Each of us is wired to belong so having a community provides comfort and security, in addition to those life enhancing, feel-good endorphins! Finding community and establishing belonging doesn’t just happen; it is created and enhanced by practicing awareness and acceptance, both for ourselves and others.
Our need for community started with our ancestors on the savannah who joined together for their very survival. They hunted together, cooked together, raised their children together and created culture together as they told stories around the bonfire. After being passed down through the generations this need for togetherness became part of our DNA, so we seek the shared experience and that comes with belonging.
Having a community of support provides many mental and emotional benefits. It is gratifying and fulfilling and overcomes feelings of isolation- we don’t feel alone. Belonging increases our resilience, helping us cope better during difficult times. Also, working together on collective goals is motivating. It gives us energy to excel and reach beyond what we thought was possible.
The community could be large, like your city where you join with others to establish something significant such as building a new wing at a hospital or an arena for your sports team. It could be a medium sized community like your workplace where you find commonality with team members to accomplish sales or production targets. A small tight community could be the bonding experience experienced with your family on its annual camping trip. And of course, there are many more communities with groups for knitting, walking, spirituality, cycling etc.
In each of these communities belonging comes from making an effort and trying. For example, by being aware of the woman standing alone at a meeting reception you can cross the room to engage her. From your conversation you may find she has opposing political views so it’s important to accept that her experience is different than yours. You can still find common ground and be part of the same community.
It may be hard at first to step outside your comfort zone and speak to a stranger, but it will get easier with time. In the same way it can be hard to accept that those in your group carry different opinions on topics that are important to you. This too can be overcome by focusing on the goals you wish to achieve together. Despite differences there can still be meaningful connections between you.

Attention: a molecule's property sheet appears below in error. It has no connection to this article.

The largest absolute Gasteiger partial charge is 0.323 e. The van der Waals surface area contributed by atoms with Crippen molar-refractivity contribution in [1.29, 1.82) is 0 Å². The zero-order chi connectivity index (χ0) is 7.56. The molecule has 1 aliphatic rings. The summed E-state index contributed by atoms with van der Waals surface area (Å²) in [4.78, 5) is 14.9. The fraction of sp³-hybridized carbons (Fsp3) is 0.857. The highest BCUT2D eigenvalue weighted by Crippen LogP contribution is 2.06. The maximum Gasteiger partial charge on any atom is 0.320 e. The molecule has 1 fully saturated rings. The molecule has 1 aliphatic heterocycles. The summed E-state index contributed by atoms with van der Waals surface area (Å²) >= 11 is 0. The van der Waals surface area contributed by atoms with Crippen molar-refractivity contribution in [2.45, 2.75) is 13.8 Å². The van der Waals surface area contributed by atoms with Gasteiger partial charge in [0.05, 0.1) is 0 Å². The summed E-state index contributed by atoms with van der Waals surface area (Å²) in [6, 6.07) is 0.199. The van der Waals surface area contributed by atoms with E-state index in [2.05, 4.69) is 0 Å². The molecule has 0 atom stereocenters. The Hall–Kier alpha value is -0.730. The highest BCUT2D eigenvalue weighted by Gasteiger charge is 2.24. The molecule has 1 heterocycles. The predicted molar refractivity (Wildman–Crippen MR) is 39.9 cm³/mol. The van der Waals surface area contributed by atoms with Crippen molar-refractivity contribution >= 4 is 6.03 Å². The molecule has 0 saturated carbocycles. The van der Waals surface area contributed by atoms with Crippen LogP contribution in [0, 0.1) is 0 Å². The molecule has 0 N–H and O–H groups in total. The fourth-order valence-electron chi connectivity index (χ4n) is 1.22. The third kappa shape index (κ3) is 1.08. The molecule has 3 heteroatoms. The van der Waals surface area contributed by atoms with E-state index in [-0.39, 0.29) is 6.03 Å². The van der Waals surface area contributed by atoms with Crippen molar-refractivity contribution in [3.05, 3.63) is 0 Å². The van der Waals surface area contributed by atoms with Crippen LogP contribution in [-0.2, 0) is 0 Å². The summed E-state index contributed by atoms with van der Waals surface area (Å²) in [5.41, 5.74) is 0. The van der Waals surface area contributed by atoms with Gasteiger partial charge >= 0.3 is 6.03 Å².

There is no better example of finding belonging amongst those that are different than in the 2009 movie ‘E.T.’. When a group of alien’s visit earth one or their members named E.T. is left behind. He is soon befriended by a 10-year-old boy and his group. Their physical differences and past experiences could not have been greater, but they formed a different kind of friendship and shared a mission to return E.T. home.
To be part of a group you must focus on the group. That means more ‘we’ and less ‘me’. Learning that it isn’t all about you is harder for some than others but to establish belonging it’s a reality. Rather than making autonomous decisions about what you want to do, instead cultivate awareness by listening and watching body language to determine what others in the group would like to do. Accept that there is value in going with the flow. While the activity may not be what you wanted, the result may actually turn out better!
Do a self-awareness inventory of your interests and seek an organization comprised of others who share your passion. Volunteer at a pet shelter, food bank, art studio, hospital or music festival and you’ll naturally establish a community with like-minded individuals. Those similarities and shared values will increase the bonding.
True belonging comes from presenting our authentic selves to the world, so our belonging is predicated on our level of self-acceptance. When we accept ourselves, we naturally accept others, and that inclusiveness will make them feel that they belong as well. When they feel the comfort and security of belonging it encourages them to use their voice to effect change and we all benefit.
The 2016 film ‘Lion’ tells the true story of a 5-year-old Indian boy named Saroo who is separated from his birth family and later adopted by an Australian couple. As a young adult he struggles with his identity, feeling a deep desire to reconnect with his authentic self and his Indian family. Ultimately, he travels back to India, solves the jig saw puzzle of where he was born and reconnects with his heritage. Embracing his authentic self allows him to feel he belongs to both families.
For both E.T. and Saroo belonging was tied to coming home. And that really characterizes the feeling. We come home to experience the security and comfort of the collective, the awareness of our true selves, the acceptance of our authentic selves and the sincere acceptance of others. As humans we are wired to belong. When we overcome isolation with connection good things happen.